If your kitty is relieving himself outside his litter box, there’s a reason.
Find out what’s behind the behavior by using your investigative skills.
According to Suite101.com, cats typically eliminate outside their boxes for one of three reasons:
- The cat may be suffering from a medical issue that is causing him to pee outside of the litter box.
- The cat may be marking his territory. This is more commonly known as urine spraying or urine marking.
- The cat may be avoiding the litter box and choosing a more desirable area or substrate to use when he pees.
In order to fix the problem, you must first discover what’s causing it.
One of the reasons most cats are so easy to potty train to a litter box is because their natural instinct is to eliminate in a substrate (earthy material) that allows them to bury their urine and feces.
Your kitty’s ancestors were African wildcats -- the desert was their cat box. Modern-day felines probably gravitate to litter because it’s the closest substrate to sand they can find inside a house.
It’s also the nature of cats to bury their feces in their urine, and in the wild, wet desert sand fit the bill. This is likely why most domesticated kitties prefer clumping litter to other varieties.
Since it’s entirely natural for Fluffy to seek out her litter box to eliminate in, you should assume something is up when she chooses another location to do her business.
And I caution you not to jump to the conclusion your favorite feline has suddenly developed anger issues or an attitude problem. There’s a reason for your pet’s behavior and she’s counting on you to help her sort it out.
Rule Out a Health Problem First
Urinating outside the litter box is one of the primary symptoms of the most common kitty disorder, Feline Lower Urinary Tract Disease (FLUTD). Other signs your cat might have this problem include:
- Frequent or prolonged attempts to urinate
- Straining to urinate
- Crying out while urinating
- Blood in the urine
- Excessive licking of the genital area
Also known as feline urologic syndrome (FUS), FLUTD is actually a group of conditions, any of which can affect your cat’s bladder or urethra, including cystitis (inflammation of the bladder), urinary tract infections, urinary stones, urethral plugs, cancer and other disorders.
Any kitty can develop a lower urinary tract disorder, but it’s most commonly seen in cats that:
- Are middle-aged
- Use an indoor litter box exclusively
- Are fed a dry food diet
- Don’t get enough exercise and are overweight
- Are stressed by their environment
If you suspect your cat might have a lower urinary tract infection, it’s important to make an appointment with your veterinarian. The only way to find out if the litter box problem is really a medical problem is to have your vet test a urine sample.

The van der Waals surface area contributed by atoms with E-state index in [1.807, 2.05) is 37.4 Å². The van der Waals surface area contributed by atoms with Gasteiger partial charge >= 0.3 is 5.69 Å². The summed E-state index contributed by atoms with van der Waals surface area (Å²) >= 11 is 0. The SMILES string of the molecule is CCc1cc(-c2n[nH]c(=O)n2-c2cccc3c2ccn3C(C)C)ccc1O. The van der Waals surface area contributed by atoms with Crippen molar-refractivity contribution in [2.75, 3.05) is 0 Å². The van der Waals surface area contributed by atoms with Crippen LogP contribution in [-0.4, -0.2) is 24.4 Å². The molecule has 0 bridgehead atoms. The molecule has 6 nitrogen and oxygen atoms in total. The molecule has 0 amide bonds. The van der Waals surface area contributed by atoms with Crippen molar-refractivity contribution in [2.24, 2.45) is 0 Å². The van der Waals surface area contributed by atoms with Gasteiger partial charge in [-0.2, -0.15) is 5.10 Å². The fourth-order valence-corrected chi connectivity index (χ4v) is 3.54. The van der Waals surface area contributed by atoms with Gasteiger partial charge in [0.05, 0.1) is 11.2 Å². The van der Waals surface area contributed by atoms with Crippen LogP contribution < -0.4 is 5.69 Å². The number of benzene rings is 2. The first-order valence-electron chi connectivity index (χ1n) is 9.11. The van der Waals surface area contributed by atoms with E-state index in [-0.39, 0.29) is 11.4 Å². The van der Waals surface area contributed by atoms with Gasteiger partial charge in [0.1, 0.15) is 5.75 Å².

This is a critical first step to addressing inappropriate urination.
If your pet isn’t passing urine, a situation more commonly seen in males than females but can happen to either sex, this is a life-threatening medical emergency and you should seek immediate care. Once a kitty’s urethra is completely blocked, the kidneys can no longer do their job. This can lead to uremia, a ruptured bladder, as well as organ failure and death within just a day or two.
Preventing Lower Urinary Tract Disease
I strongly encourage all my cat owner clients -- especially those whose kitties have experienced urinary tract disorders – to avoid feeding dry food (kibble).
Dry pet foods contain neither the high quality protein nor the moisture content your cat needs for optimal health. If your kitty lived in the wild, her natural diet (prey) would be about 70 percent water. Dry food is from five to 12 percent water.
Cats have a low thirst drive. Nature intended them to get most of the water their bodies need from food sources. Your kitty simply can’t make up the water deficit from a kibble diet at her water bowl.
Your cat should be eating species-appropriate canned or raw food. For cats, this means grain-free food (no corn, wheat or rice that can greatly alter urine pH). Learn how to transition your kitty to a healthy, balanced diet here. The quality of the canned food is also very important.
Tragically, lots of kitties with FLUTD-related disorders wind up at the local shelter rather than at the vet’s office because their owners mistake a manageable medical condition for a stubborn behavioral problem.
Remember – your cat is wired to be stoic no matter how he’s feeling. As a result, it can be hard to tell when he’s sick. Very often the only clue you’ll have of a problem with your kitty’s health is a change in his behavior, so your first move should be to make an appointment with an integrative or holistic veterinarian.
Some cats spray an area outside the litter box to ‘mark’ it. If your cat’s doing this, he’s not technically relieving himself – he’s sending a message, usually to other kitties in the vicinity.
Spraying is accomplished by backing up to a vertical surface like a wall and urinating while standing.